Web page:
When Surrey and White Rock homeowners receive their assessment packages in the mail this week, BC Assessment says most will find a moderate change in the value of their property.
Examples provided by BC Assessment, designed to demonstrate market trends for single-family residential properties, show a four per cent increase in White Rock, from a typical assessed value of $1,195,000 last year to $1,245,000 this year, and a five per cent increase in Surrey, from $1,010,000 to $1,062,000.
The most expensive home in White Rock, which also ranked 483rd in the province in terms of value, is located at 13616 Marine Dr. Assessed at $10,475,000, the property experienced a slight decrease in value compared to last year, when it was assessed at $10,578,000. While the value of the land increased by $21,000, the buildings on the property decreased in value by $124,000.
The most expensive home in Surrey, located at 2021 Indian Fort Dr. and ranked 76th in the province, was assessed this year at $18,016,000, which is an increase from $17,948,000 last year.
In a Top 500 Valued Residential Properties list published last year, Surrey’s most expensive home, located at 17146 20 Ave., was assessed at $31.6 million.
However, BC Assessment deputy assessor Bryan Murao told Peace Arch News, the property was successful in achieving partial farm classification. The same property is now assessed at $8,174,520.
The only other Surrey home that placed on the top 500 list of most valued residential properties in the province is located at 2165 123 St., which is valued at $13,478,000 and ranked 228th.
In examples provided for strata homes, which includes townhouses and condos, White Rock was the only municipality in the Lower Mainland to experience a slight decrease in value. A typical assessed value of $460,000 in White Rock last year decreased to $452,000 this year, representing a two per cent downward shift.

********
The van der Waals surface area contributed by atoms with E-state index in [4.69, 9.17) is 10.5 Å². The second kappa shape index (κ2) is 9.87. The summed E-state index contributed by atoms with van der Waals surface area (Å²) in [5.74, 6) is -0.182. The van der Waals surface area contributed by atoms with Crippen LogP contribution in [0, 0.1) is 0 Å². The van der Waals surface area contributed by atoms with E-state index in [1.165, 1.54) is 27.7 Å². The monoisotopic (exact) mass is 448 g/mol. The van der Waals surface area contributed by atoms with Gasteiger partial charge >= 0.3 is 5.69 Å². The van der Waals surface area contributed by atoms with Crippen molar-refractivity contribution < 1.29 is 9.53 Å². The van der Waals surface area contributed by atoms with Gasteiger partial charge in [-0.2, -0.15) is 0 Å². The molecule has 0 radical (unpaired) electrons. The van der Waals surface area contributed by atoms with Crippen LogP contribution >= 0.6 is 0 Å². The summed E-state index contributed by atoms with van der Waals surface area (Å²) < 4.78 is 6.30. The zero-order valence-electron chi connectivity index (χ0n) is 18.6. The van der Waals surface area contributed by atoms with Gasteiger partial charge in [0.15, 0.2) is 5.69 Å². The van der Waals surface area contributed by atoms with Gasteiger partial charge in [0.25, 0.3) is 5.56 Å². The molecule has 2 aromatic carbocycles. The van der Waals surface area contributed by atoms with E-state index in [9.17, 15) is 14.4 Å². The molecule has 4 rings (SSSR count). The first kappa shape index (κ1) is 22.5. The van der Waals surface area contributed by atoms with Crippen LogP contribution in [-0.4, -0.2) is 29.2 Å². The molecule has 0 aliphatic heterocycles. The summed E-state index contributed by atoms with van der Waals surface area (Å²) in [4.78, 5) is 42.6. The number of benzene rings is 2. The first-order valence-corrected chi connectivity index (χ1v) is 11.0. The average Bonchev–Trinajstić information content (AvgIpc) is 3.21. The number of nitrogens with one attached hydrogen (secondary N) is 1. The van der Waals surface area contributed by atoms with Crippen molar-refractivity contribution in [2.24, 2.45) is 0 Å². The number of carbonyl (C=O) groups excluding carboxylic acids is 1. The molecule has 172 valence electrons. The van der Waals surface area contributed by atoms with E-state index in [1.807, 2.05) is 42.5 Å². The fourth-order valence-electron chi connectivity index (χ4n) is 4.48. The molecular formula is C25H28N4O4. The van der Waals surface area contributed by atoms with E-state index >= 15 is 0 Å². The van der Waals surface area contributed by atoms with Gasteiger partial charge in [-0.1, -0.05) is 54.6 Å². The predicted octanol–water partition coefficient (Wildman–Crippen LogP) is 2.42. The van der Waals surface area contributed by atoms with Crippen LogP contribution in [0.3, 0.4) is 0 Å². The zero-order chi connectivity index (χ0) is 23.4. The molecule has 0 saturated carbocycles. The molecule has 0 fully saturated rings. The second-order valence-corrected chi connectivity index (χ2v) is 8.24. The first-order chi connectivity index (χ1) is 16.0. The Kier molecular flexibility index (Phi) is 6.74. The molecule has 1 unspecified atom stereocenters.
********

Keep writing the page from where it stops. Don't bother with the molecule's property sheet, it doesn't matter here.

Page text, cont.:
In Surrey, however, a typical strata home assessment of $497,000 last year climbed to $510,000 this year, representing a three per cent change.
“Despite COVID-19, the Lower Mainland residential real estate market has been resilient,” said Murao. “For the most part, homeowners can expect relatively moderate increases in value. This incredible strength is a stark contrast to last spring when the market came to a temporary standstill, whereas the remainder of the year had a very steady and rapid recovery.”
However, Murao added, commercial and industrial markets have been much more varied with both decreases and increases, depending on the sector.
“While commercial sales activity has remained low, value changes have been moderate across many property types.”
The total number of properties in the province is 2,114,886, an approximate one per cent increase from 2020. In the Lower Mainland, the overall total assessments have increased from about $1.41 trillion in 2020 to about $1.46 trillion this year.
More than $15 billion of the Lower Mainland’s updated assessments comes from new construction, subdivisions and rezoning of properties.
Assessments are the estimate of a property’s market value as of July 1, 2020 and physical condition as of Oct. 31, 2020. Changes in property assessment reflect movement in the local real estate market and can vary greatly from property to property, BC Assessment said.
When estimating a property’s market value, BC Assessment analyzes current sales in the area as well as considering other characteristics such as size, age, quality, condition, view and location.
GameStop’s volatile rally smashes Wall St price targets – Aljazeera.com